Archive for February 24th, 2009
Thy kingdom come Matthew 6:10
Come - We know that God’s Kingdom is not a physical place. The Greek word basileia is about reign and rule, not palaces and courtyards. God’s Kingdom is revealed wherever His servants and citizens live according to His government. But what does it mean to pray, “Your Kingdom come?” Hasn’t it already arrived when we observe Torah or act in accordance with His character? Why pray for it to show up later?
The verb here is eltheto. It is an imperative (a command) in the aorist tense (that means it is a fait accompli, something that happened once for all time in the past). Now, this is quite unusual. When we pray these words, we don’t think of commanding something that has already occurred. We think we are asking (not telling) for God to complete His plans in the future. This isn’t the only odd thing about this phrase, as we will see.
While the idea of a coming Kingdom is quite common in the New Testament, it is almost entirely absent in the Old Testament. There is no corresponding phrase “thy kingdom come” anywhere in the Hebrew Scriptures. And while the idea of the Kingdom (basileia) is found throughout the New Testament, the “coming” of the Kingdom is found only here, in this model prayer. And the “coming of the Kingdom” isn’t found anywhere at all outside the three synoptic gospels. This should tell us that Jesus is saying something very unusual. His instruction about prayer incorporates a concept that is unique to Him. What can He mean?
First, we notice that the biblical idea of “days” is not like our Greek idea. Days in the Bible do not come in regular sequence. We think in terms of a constant repetition of the pattern of days, but the Bible treats days as “events,” not unnoticed succession. In the Bible, days are the interruption of God’s kairos (pregnant moments) into our chronos (regular sequence). So, the day of the Lord is not a scheduled time on the calendar. Neither are the times when God acts in history. And His return will be just as unscheduled as any other divine appointment. God doesn’t seem to work according to clock time (chronos). That means when we pray “Thy kingdom come,” we are not asking for God to arrive on a particular day of the week. Instead, we are recognizing that God’s kingdom is the interruptive force in creation. He breaks into our lives. God brings into being His Kingdom in ways that we can neither schedule nor control.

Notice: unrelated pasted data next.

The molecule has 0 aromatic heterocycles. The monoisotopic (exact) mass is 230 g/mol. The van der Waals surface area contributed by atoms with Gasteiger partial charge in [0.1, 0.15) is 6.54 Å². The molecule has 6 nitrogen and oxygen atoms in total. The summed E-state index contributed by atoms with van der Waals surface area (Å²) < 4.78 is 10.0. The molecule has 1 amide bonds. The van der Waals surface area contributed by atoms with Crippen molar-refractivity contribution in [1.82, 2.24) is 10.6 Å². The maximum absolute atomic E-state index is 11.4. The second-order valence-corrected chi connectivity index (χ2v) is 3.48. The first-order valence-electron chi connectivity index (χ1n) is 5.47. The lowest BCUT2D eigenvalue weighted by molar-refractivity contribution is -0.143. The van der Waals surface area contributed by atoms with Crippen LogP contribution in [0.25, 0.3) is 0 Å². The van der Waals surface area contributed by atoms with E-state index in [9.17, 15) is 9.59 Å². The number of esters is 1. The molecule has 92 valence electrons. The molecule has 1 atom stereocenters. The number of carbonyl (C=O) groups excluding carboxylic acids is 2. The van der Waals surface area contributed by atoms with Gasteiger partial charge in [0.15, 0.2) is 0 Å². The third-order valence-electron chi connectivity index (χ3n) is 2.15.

In this sense, God’s time is not from eternity to eternity. It is from age to age. That is to say, it is from one event of God’s breaking into the world to the next event of God’s interruption. Lohmeyer says, “the predominant idea everywhere is not that of an empty, merely fleeting, time, but of an experienced time, or, more exactly, a historically filled time which is in fact expressed in the ‘coming’.” This is what the rabbis call renewal. In other words, Jesus is telling us that one of the opening thoughts of prayer is the conscious awareness of God filling our time with His arrival. It is the experience of His breaking into our routine and discovering renewal. We find that the Kingdom has already arrived when we turn our thoughts to the God who is already at work among us. In other words, even though we were not aware of God’s Kingdom, it was already here. It was simply hidden in our preoccupation with time marching on. We didn’t see Him because we were blind to His interruptions. Now, all that must change.
Why is this phrase a command and not a wish? Because it is about asking God to reveal to us what is already here. “Let it be revealed in its arrival.” Open our eyes, Father, so that we might see that You are coming in every pregnant moment. Establish for us a permanent awareness of Your handiwork and presence. Let us be interrupted!
Your Kingdom come.
Topical Index: Kingdom, eletheo, basileia, kairos, chronos, time, age, Matthew 6:10